Latest data on Flint blood lead levels released

LANSING, Mich. – Preliminary data indicates that 30 of 1,361 adults and children tested in Flint since October 1 had elevated blood lead levels, according to a report issued today by the Michigan Department of Health and Human Services.

This marks the first summary report on lead testing called for in the state’s action plan related to health concerns about Flint’s water infrastructure.

“Our goal is to help families reduce their exposure to lead sources,” said Dr. Eden Wells, MDHHS chief medical executive. “We have made progress in testing and identifying those with elevated blood lead levels, and the department will continue to work closely with the Genesee County Health Department to reach these families. We will remain diligent in our ongoing outreach and education efforts.”

Information comes from tests administered citywide to 1,361 children and adults since October 1. Tests showed that 21 of 969 children age 17 or younger and 9 of 392 adults over the age 18 were identified with elevated blood lead levels.

The report covers test results reported to MDHHS since the state action plan was put in place Oct. 2. It includes the number of tests and number of elevated blood lead levels greater than 5 micrograms per deciliter, and captures both capillary and venous blood tests that have been reported to MDHHS since the beginning of October. People who have had multiple tests are counted only once. Five micrograms per deciliter is the level that the Centers for Disease Control and Prevention considers elevated and triggers health care professional follow up with families.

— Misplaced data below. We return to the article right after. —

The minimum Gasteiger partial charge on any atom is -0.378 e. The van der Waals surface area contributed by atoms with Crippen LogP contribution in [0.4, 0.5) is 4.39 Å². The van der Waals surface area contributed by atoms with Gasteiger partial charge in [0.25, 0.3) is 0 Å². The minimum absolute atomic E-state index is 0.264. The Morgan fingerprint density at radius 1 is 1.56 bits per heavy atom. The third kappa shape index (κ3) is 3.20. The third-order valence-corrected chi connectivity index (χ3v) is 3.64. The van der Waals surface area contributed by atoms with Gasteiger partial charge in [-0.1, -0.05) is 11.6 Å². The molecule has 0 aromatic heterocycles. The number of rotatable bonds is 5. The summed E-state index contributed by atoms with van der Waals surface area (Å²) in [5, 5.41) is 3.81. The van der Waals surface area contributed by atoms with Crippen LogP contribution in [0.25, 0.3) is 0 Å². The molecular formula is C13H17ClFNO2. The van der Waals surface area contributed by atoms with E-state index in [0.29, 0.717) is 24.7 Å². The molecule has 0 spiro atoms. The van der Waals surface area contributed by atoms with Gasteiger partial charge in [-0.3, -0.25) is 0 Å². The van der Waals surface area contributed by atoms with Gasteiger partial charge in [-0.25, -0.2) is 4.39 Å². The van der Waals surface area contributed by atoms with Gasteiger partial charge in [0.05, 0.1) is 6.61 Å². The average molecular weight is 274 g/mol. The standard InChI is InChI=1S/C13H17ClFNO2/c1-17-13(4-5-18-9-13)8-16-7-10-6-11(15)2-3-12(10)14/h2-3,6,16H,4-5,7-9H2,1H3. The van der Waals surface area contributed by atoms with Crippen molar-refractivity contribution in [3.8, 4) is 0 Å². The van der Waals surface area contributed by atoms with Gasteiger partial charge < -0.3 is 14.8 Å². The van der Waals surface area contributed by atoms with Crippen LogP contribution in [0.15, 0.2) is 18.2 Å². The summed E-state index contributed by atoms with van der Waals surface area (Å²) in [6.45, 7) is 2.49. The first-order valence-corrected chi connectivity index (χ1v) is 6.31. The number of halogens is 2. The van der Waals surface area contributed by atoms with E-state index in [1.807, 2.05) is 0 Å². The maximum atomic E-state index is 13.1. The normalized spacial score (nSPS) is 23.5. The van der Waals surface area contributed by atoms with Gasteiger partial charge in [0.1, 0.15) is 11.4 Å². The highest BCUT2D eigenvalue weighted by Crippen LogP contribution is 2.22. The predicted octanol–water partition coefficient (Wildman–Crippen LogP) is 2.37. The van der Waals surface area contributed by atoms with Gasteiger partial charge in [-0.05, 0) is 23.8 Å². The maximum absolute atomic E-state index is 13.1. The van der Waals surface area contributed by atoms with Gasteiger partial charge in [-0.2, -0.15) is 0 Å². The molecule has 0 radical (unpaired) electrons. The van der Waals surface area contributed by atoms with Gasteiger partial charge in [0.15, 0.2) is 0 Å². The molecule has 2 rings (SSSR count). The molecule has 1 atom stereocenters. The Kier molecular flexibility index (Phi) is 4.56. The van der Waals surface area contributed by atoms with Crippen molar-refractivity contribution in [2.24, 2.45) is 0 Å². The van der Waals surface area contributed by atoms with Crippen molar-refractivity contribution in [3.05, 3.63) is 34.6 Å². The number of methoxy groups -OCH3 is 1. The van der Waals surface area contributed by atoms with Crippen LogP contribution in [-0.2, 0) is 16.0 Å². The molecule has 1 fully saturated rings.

The full report is posted online at www.michigan.gov/flintwater and will be updated as more data becomes available.

When reviewing historical trend data, the risk of lead exposure is highest during the third quarter of each year – July through September. Seasonal variation is the result of a number of factors including increased exposure to lead in dust and soil in the summer months.

In the third quarter of 2010, 8.3 percent of Flint children 6 and under showed elevated blood lead levels. The figure gradually decreased to 4.1 percent in the third quarter of 2013. During the same months in 2014, the figure increased to 7.5 percent and decreased to 6.4 percent in the third quarter of 2015.

Last month, MDHHS collaborated with the county health department and local partners to distribute educational resources and informational letters to Flint parents regarding lead testing. The state is providing funding for GCHD nurses to work with families when an elevated blood lead level has been detected. During these follow-up visits, nurses coordinate with environmental health investigators to meet with families in their homes to identify lead exposures, address questions and provide water filters. People can be exposed to lead from paint, soil, plumbing and other sources.

MDHHS continues to provide free water filters and replacement cartridges to Flint residents at four locations, including the MDHHS Flint offices and the Genesee County Community Action Resource Department. For a full list of locations and hours of distribution, visit www.michigan.gov/flintwater.

To help residents properly install water filters, and to demonstrate how to replace the original, MDHHS has created an instructional video on its YouTube channel. For udates, visit www.michigan.gov/flintwater.